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Are We There Yet?
February 8th, 2012 10:43 AM

"Are we there yet?"   This seems to be an ongoing question for years now, as Polk County's housing market continues to struggle to find a bottom and begin its recovery.  This new year is also uncertain as Polk is coming off another difficult year for both homebuilders and homeowners.

Home sales have held steady since 2009, but prices continue to decline and local construction is still in very low production. Foreclosure filings have also declined, but no one knows how long this will last or how many are still waiting to be released into the market.

The biggest frustration for everyone is that nothing seems to be changing. The real estate market as a whole seems to be stubbornly resistant to recovery.  Sales are indeed increasing, but prices continue to fall.  The existing homes that sold in Polk County last year were the highest total since 2006, driven in part by bargain-hunting investors; yet the median price slipped another 8%.   The last time prices were this low was in 2002.   Foreclosures have been fueled by high unemployment, with scant job growth in Polk County.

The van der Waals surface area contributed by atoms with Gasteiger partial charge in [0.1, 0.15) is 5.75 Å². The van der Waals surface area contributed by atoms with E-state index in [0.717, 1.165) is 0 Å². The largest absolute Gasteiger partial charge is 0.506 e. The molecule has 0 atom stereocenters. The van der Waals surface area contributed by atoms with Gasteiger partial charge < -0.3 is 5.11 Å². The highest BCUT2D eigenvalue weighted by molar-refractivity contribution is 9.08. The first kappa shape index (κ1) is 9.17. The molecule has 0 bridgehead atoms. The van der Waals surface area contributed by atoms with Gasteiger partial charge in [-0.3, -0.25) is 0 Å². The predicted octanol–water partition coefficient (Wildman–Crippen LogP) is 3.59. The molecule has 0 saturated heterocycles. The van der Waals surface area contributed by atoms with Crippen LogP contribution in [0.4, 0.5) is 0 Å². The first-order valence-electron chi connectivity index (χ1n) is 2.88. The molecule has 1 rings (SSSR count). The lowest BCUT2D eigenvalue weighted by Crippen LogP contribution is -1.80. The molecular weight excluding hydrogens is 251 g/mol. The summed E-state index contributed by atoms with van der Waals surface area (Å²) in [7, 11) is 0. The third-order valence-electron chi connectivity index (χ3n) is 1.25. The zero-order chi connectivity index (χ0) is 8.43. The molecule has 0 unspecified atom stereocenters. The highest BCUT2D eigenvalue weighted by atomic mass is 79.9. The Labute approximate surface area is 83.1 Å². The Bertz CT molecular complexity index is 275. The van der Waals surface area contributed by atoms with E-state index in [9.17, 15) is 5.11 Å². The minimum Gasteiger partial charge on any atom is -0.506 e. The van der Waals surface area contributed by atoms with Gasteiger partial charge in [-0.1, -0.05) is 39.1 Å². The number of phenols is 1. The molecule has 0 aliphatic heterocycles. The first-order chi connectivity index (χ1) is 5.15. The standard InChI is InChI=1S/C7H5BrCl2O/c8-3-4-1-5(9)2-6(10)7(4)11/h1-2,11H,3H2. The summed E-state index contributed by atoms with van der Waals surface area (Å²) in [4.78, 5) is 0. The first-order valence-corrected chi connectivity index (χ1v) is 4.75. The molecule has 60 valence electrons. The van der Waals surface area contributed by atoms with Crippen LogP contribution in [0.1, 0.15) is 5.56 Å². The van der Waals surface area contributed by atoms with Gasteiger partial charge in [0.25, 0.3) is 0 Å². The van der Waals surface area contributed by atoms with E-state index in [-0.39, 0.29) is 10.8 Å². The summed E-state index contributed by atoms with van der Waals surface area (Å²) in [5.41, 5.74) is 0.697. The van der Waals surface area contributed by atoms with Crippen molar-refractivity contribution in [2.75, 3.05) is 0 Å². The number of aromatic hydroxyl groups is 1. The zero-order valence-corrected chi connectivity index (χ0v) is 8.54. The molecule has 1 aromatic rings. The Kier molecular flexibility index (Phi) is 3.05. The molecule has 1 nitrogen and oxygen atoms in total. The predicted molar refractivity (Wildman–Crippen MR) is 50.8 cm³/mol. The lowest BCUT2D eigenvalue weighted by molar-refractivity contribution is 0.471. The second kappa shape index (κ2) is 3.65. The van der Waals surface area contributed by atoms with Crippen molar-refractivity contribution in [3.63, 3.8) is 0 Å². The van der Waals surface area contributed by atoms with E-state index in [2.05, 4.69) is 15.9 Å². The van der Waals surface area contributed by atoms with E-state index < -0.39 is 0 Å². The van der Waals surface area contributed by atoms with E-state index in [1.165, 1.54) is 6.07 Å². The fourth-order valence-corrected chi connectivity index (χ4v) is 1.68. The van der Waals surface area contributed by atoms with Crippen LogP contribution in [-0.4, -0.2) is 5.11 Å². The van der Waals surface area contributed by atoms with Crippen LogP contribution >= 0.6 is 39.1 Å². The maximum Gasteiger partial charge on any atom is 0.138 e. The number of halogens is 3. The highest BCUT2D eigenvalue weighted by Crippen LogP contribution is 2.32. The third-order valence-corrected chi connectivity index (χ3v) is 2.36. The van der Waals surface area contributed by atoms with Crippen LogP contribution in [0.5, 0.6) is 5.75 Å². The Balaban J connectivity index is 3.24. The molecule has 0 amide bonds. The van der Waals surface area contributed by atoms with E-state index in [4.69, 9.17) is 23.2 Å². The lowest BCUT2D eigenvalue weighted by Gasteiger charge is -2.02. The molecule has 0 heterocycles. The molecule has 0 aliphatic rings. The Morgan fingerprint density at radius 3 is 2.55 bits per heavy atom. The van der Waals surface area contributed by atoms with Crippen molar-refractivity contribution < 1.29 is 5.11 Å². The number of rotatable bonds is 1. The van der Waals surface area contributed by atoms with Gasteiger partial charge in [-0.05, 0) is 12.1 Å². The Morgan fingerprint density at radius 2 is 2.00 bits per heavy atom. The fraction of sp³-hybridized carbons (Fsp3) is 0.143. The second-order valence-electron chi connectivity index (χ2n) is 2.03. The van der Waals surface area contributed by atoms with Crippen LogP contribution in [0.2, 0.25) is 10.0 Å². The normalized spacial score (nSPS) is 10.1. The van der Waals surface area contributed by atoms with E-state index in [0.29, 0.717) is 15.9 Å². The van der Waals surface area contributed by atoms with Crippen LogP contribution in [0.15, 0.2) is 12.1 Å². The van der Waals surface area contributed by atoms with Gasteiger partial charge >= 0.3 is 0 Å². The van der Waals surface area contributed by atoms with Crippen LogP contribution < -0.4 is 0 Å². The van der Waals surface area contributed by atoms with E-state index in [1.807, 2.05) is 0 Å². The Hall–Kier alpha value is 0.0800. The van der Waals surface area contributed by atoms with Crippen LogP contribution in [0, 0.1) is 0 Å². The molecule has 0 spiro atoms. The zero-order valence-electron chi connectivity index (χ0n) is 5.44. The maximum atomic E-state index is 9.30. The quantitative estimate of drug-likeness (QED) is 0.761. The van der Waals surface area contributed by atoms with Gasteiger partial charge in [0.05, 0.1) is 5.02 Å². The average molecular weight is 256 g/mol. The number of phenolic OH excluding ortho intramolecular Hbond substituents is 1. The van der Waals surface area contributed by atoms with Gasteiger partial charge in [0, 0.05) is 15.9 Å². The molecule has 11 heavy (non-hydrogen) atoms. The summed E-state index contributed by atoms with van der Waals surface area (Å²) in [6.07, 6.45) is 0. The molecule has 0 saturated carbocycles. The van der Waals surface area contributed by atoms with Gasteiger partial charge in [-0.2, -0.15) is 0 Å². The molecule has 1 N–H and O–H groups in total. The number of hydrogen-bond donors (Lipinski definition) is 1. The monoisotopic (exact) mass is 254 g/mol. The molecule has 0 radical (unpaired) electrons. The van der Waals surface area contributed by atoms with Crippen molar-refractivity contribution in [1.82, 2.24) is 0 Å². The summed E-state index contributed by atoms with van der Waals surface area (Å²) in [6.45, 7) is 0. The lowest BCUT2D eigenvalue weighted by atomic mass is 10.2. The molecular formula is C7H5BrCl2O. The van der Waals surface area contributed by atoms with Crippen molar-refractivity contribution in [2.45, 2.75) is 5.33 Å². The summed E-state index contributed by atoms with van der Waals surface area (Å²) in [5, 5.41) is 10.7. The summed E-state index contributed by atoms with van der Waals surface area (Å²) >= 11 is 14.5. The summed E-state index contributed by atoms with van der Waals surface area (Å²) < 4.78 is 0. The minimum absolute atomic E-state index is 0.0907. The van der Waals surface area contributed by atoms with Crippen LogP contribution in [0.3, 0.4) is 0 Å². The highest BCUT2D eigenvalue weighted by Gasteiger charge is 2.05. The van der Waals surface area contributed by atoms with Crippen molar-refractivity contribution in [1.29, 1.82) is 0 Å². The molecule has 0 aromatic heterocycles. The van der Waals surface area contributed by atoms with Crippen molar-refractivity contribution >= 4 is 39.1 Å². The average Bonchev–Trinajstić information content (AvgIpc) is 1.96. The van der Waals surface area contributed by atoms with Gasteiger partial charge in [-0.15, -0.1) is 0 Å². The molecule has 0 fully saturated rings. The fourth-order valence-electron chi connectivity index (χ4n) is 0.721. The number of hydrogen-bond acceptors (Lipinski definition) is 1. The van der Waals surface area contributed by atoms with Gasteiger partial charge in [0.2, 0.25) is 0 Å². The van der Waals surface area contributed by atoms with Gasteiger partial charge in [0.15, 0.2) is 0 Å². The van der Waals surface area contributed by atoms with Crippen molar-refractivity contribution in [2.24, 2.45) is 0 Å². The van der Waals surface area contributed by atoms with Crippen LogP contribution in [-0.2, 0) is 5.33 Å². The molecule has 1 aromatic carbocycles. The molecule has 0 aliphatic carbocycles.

The slow economy is taking a huge toll on new home construction and homebuilders as well.  In Polk, the number of single-family building permits last year was the lowest figure since 1994.   Many construction businesses have disappeared, as there is not enough work for people to make a living.  The main obstacles to a building recovery are the lack of accessible financing for buyers and the challenge of trying to sell new homes in a market saturated with cheaper, distressed properties.  It could be a few more years before normal new home construction gets under way.

On a positive note, though, Florida is well-positioned for a housing recovery, and is a desirable place to live. The climate is a huge draw for many people from  various states and countries. There is no state income tax, homes are extremely affordable, and the homestead exemption reduces real estate taxes.  There are positive projections for Florida and experts predict that employment and population will see slow but steady gains during the next three years. 

"Are we there yet?"   No, but we are getting closer.    


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Posted by Barbara Doeringer on February 8th, 2012 10:43 AMPost a Comment

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